Doping Controls

Who can test me?
  • Who can test me?

    Players can be tested by any Anti-Doping Organisation that has authority over the player. In short, as set forth in WADA's educational documents, an athlete has the responsibility under the World Anti-Doping Code to be available for sample collection at all times, for legitimate anti-doping reasons and within your human rights and privacy.

    Does WADA do testing?

    WADA does not normally undertake testing itself. However, it may direct FIBA or a National Anti-Doping Organisation to undertake and perform specific tests.

  • Athletes may be required to submit a sample for doping control anytime, anywhere. Testing can be conducted during competition (at an event) or out-of-competition (at squad sessions, home or training venue).

    All methods of testing follow the same basic sample collection procedures, use the same sampling equipment and follow the same standards for testing as set out in the World Anti-Doping Code. According to this document there are selection, notification, sample processing and laboratory analysis.

    The doping control video provides information about athletes’ rights and responsibilities in the doping control process and outlines each phases of the process.

    Athlete Selection

    You can be selected for doping control at any time and any place.


    A Doping Control Officer (DCO) or chaperone will notify you of your selection and outline your rights and responsibilities.

    Reporting to the Doping Control Station

    You should report for your test immediately.

    Sample collection Equipment

    You are given a choice of individually sealed collection equipment.

    Your Sample

    You will be asked to provide a sample witnessed by a DCO or chaperone. You may additionally be asked to provide a blood sample.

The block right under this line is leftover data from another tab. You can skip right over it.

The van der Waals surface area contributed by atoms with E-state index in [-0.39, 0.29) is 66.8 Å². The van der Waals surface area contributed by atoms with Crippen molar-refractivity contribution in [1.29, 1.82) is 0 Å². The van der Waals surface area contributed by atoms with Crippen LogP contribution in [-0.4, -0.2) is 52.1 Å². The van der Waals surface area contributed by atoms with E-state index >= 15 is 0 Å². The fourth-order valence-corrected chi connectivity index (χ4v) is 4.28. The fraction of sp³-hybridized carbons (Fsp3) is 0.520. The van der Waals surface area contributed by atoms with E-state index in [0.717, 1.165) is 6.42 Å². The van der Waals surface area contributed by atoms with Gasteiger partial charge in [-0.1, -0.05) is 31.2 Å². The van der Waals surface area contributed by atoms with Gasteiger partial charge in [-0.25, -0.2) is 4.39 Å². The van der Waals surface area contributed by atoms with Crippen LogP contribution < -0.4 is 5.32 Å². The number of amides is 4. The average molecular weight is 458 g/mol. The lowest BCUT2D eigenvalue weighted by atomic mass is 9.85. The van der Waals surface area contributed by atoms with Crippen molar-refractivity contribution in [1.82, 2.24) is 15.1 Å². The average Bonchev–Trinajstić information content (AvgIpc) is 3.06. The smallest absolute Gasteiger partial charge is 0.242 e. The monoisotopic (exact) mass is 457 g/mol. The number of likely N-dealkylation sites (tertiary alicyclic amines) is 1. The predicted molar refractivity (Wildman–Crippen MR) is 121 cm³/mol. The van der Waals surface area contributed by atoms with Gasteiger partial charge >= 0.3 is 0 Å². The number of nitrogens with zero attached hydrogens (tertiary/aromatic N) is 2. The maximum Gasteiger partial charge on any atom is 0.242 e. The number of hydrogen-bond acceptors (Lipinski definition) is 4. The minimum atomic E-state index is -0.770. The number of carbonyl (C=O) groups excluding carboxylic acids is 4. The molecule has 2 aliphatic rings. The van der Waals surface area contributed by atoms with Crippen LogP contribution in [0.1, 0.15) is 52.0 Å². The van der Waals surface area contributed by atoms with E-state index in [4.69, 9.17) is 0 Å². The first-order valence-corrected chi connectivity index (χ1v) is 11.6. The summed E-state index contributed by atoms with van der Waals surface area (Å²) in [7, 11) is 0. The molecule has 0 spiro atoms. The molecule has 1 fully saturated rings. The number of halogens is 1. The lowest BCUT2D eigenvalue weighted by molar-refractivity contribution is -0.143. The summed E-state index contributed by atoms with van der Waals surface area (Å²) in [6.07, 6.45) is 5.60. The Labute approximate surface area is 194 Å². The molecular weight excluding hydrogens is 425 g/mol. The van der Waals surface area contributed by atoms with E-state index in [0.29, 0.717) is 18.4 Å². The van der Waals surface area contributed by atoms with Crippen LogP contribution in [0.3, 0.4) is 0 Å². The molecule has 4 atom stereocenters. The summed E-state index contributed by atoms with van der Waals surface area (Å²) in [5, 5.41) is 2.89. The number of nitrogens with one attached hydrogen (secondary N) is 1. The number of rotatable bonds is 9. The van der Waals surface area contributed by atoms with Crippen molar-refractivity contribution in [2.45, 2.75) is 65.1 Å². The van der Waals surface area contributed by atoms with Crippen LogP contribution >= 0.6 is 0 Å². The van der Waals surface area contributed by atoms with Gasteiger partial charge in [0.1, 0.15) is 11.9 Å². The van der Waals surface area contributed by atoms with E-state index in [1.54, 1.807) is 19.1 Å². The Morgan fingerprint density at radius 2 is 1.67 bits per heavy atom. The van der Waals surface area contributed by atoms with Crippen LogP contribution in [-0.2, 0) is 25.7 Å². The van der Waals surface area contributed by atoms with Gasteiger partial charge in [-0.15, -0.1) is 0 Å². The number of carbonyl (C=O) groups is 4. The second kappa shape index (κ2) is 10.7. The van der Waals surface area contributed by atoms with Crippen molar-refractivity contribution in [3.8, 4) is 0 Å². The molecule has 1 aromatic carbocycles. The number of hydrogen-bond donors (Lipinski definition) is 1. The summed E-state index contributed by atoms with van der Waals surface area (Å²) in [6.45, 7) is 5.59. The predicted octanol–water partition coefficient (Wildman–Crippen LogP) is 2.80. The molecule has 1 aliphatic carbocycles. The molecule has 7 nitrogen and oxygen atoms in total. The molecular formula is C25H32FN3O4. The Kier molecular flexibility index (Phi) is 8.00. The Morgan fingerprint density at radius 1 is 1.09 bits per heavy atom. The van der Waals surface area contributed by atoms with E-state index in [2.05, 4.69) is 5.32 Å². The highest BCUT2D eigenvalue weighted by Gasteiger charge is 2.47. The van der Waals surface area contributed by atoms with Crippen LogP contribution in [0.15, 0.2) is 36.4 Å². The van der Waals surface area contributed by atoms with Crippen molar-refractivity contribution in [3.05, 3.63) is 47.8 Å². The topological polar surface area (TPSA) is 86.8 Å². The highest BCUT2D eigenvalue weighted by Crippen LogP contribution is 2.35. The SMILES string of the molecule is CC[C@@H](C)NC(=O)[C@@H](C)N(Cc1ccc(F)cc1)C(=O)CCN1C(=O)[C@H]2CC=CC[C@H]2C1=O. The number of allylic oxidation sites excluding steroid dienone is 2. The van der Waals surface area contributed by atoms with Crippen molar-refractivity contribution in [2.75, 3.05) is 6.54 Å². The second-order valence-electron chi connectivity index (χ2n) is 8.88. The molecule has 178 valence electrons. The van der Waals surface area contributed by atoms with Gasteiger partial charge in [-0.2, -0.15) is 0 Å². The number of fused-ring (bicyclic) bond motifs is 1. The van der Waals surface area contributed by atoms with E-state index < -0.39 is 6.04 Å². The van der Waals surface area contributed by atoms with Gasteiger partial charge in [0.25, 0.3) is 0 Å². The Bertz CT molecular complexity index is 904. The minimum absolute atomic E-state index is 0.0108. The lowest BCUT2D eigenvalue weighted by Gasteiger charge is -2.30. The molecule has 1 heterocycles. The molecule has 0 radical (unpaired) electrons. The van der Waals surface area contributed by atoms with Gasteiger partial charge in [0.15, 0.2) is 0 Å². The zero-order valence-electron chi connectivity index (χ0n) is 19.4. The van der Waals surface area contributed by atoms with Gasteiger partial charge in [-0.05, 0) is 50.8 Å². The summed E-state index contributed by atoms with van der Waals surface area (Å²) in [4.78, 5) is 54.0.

Volume of Urine

    A minimum 90mL is required for all samples.

    Splitting the Sample

    Your sample will be split into an A and B bottle.

    Sealing the Samples

    You will seal the A and B bottles in accordance with the DCO’s instructions

    Measuring Specific Gravity

    The DCO will measure the specific gravity of the sample to ensure it is not too diluted to analyze.

    Completing your Doping Control Form


    You have the right to provide comments regarding the conduct of your doping control session. Be sure to confirm that all of the information is correct, including the sample code number. You will receive a copy of the doping control form.

    The Laboratory Process

    All samples are sent to WADA accredited laboratories.


  •  Players must be available for doping controls at all times.


    During the doping control:





  • After your sample is collected, it will be sent to a WADA-accredited laboratory chosen by the authority that has collected your sample.

    After arrival at the laboratory, the sample will be inspected for any evidence of tampering or leaking. The A Sample will then be anonymously analysed. If a positive is reported, the laboratory will perform a confirmation procedure.

    If the positive result is confirmed, the results of the analysis will be reported on ADAMS and notified to FIBA and other relevant anti-doping organisations.

    The B Sample

    Your B Sample will be securely stored. If your A Sample is reported as positive, you will have the right to request the analysis of the B Sample.

    How long is my sample kept?

    Samples can be stored for up to 10 years. FIBA can choose to retest your sample at any time within these 10 years.

    Even if your sample was negative when first tested, advancing technologies may detect substances that were not detected before. FIBA does implement a long-term sample storage program.